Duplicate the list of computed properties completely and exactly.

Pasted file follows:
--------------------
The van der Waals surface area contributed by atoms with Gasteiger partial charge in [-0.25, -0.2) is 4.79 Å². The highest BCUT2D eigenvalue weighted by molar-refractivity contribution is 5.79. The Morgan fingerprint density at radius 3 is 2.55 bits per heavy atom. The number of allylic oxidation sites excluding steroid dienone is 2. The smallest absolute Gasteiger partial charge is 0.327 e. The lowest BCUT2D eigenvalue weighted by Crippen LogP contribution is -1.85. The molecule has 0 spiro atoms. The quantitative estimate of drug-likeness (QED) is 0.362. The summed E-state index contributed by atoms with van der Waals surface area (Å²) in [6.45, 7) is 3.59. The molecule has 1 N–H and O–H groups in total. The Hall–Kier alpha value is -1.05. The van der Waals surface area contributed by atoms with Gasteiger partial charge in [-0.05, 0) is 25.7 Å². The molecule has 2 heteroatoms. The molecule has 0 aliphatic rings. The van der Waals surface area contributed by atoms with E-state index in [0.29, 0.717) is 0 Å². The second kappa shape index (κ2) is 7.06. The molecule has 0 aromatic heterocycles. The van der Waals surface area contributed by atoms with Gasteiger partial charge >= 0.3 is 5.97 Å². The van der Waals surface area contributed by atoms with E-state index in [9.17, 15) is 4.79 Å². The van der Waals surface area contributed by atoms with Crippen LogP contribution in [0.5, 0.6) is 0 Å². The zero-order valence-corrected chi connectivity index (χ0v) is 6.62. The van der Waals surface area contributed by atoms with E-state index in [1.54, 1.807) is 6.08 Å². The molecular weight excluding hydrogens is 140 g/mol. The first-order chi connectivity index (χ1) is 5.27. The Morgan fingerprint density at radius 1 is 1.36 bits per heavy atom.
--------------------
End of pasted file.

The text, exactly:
The van der Waals surface area contributed by atoms with Gasteiger partial charge in [-0.25, -0.2) is 4.79 Å². The highest BCUT2D eigenvalue weighted by molar-refractivity contribution is 5.79. The Morgan fingerprint density at radius 3 is 2.55 bits per heavy atom. The number of allylic oxidation sites excluding steroid dienone is 2. The smallest absolute Gasteiger partial charge is 0.327 e. The lowest BCUT2D eigenvalue weighted by Crippen LogP contribution is -1.85. The molecule has 0 spiro atoms. The quantitative estimate of drug-likeness (QED) is 0.362. The summed E-state index contributed by atoms with van der Waals surface area (Å²) in [6.45, 7) is 3.59. The molecule has 1 N–H and O–H groups in total. The Hall–Kier alpha value is -1.05. The van der Waals surface area contributed by atoms with Gasteiger partial charge in [-0.05, 0) is 25.7 Å². The molecule has 2 heteroatoms. The molecule has 0 aliphatic rings. The van der Waals surface area contributed by atoms with E-state index in [0.29, 0.717) is 0 Å². The second kappa shape index (κ2) is 7.06. The molecule has 0 aromatic heterocycles. The van der Waals surface area contributed by atoms with Gasteiger partial charge >= 0.3 is 5.97 Å². The van der Waals surface area contributed by atoms with E-state index in [9.17, 15) is 4.79 Å². The van der Waals surface area contributed by atoms with Crippen LogP contribution in [0.5, 0.6) is 0 Å². The zero-order valence-corrected chi connectivity index (χ0v) is 6.62. The van der Waals surface area contributed by atoms with E-state index in [1.54, 1.807) is 6.08 Å². The molecular weight excluding hydrogens is 140 g/mol. The first-order chi connectivity index (χ1) is 5.27. The Morgan fingerprint density at radius 1 is 1.36 bits per heavy atom.